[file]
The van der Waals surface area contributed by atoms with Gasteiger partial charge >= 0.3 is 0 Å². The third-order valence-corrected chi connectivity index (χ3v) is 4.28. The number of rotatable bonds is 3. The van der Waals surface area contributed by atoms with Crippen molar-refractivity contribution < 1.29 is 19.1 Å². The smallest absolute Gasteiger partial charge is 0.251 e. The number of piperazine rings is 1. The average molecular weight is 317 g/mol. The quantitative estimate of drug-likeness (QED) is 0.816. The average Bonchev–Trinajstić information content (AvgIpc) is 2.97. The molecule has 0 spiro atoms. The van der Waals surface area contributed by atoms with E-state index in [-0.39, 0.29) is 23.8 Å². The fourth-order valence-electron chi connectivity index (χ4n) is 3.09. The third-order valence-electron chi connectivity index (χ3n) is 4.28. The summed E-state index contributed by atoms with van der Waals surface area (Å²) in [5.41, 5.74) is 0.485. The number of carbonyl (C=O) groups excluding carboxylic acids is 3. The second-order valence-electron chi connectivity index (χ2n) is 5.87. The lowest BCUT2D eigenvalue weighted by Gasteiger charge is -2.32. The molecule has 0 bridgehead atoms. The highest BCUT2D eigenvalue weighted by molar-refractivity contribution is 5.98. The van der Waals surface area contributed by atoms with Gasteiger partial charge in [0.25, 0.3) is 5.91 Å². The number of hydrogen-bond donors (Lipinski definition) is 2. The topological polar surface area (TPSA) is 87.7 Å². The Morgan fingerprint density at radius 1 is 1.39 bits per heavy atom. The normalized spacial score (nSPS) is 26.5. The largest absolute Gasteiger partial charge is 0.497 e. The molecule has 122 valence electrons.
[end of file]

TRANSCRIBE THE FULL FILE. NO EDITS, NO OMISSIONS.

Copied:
The van der Waals surface area contributed by atoms with Gasteiger partial charge >= 0.3 is 0 Å². The third-order valence-corrected chi connectivity index (χ3v) is 4.28. The number of rotatable bonds is 3. The van der Waals surface area contributed by atoms with Crippen molar-refractivity contribution < 1.29 is 19.1 Å². The smallest absolute Gasteiger partial charge is 0.251 e. The number of piperazine rings is 1. The average molecular weight is 317 g/mol. The quantitative estimate of drug-likeness (QED) is 0.816. The average Bonchev–Trinajstić information content (AvgIpc) is 2.97. The molecule has 0 spiro atoms. The van der Waals surface area contributed by atoms with E-state index in [-0.39, 0.29) is 23.8 Å². The fourth-order valence-electron chi connectivity index (χ4n) is 3.09. The third-order valence-electron chi connectivity index (χ3n) is 4.28. The summed E-state index contributed by atoms with van der Waals surface area (Å²) in [5.41, 5.74) is 0.485. The number of carbonyl (C=O) groups excluding carboxylic acids is 3. The second-order valence-electron chi connectivity index (χ2n) is 5.87. The lowest BCUT2D eigenvalue weighted by Gasteiger charge is -2.32. The molecule has 0 bridgehead atoms. The highest BCUT2D eigenvalue weighted by molar-refractivity contribution is 5.98. The van der Waals surface area contributed by atoms with Gasteiger partial charge in [0.25, 0.3) is 5.91 Å². The number of hydrogen-bond donors (Lipinski definition) is 2. The topological polar surface area (TPSA) is 87.7 Å². The Morgan fingerprint density at radius 1 is 1.39 bits per heavy atom. The normalized spacial score (nSPS) is 26.5. The largest absolute Gasteiger partial charge is 0.497 e. The molecule has 122 valence electrons.